Wednesday, October 5, 2022

‘Coral IVF’ Helping Save Great Barrier Reef


An artificial fertilization method being used on corals in Australia’s Great Barrier Reef appears to be working.

According to Southern Cross University, a team of researchers in recent years undertook a mass coral re-seeding effort dubbed “Coral IVF.”

Scientists captured millions of coral sperm and eggs during the “synchronised sex” event and have successfully reared and “turbo charged” the coral larvae with algae symbionts, ready to replenish heavily-degraded sections of reef, according to the university.

Peter Harrison, head of SCU’s Marine Ecology Research Centre, earlier this month told Reuters:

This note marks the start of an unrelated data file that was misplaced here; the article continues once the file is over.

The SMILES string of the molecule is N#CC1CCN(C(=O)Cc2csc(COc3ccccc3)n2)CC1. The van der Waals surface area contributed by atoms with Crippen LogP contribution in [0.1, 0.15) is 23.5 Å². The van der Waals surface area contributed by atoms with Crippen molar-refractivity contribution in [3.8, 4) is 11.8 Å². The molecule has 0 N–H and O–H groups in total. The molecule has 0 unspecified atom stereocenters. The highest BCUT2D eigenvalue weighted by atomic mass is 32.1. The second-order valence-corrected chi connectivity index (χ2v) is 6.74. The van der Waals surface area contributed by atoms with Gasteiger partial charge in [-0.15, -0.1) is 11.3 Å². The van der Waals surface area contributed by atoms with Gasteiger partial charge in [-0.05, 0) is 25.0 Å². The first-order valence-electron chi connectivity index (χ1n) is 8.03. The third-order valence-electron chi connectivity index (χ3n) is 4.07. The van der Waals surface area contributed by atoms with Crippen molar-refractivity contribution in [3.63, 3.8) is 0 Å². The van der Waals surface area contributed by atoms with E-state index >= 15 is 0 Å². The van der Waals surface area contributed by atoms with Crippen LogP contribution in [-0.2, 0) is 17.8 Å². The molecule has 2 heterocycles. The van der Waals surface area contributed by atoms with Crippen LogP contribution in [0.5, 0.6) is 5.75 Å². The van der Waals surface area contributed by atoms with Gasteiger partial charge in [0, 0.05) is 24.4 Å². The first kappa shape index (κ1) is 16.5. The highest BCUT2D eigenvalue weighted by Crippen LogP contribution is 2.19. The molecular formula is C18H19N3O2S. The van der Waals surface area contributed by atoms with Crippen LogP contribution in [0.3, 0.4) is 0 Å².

“This proves that the larvae restoration technique works just as we predicted and we can grow very large corals from tiny microscopic larvae within just a few years.”

To learn more, check out the video below or go to the Great Barrier Reef Foundation website.

John Liang
John Liang
John Liang is the News Editor at He first got the diving bug while in High School in Cairo, Egypt, where he earned his PADI Open Water Diver certification in the Red Sea off the Sinai Peninsula. Since then, John has dived in a volcanic lake in Guatemala, among white-tipped sharks off the Pacific Coast of Costa Rica, and other places including a pool in Las Vegas helping to break the world record for the largest underwater press conference.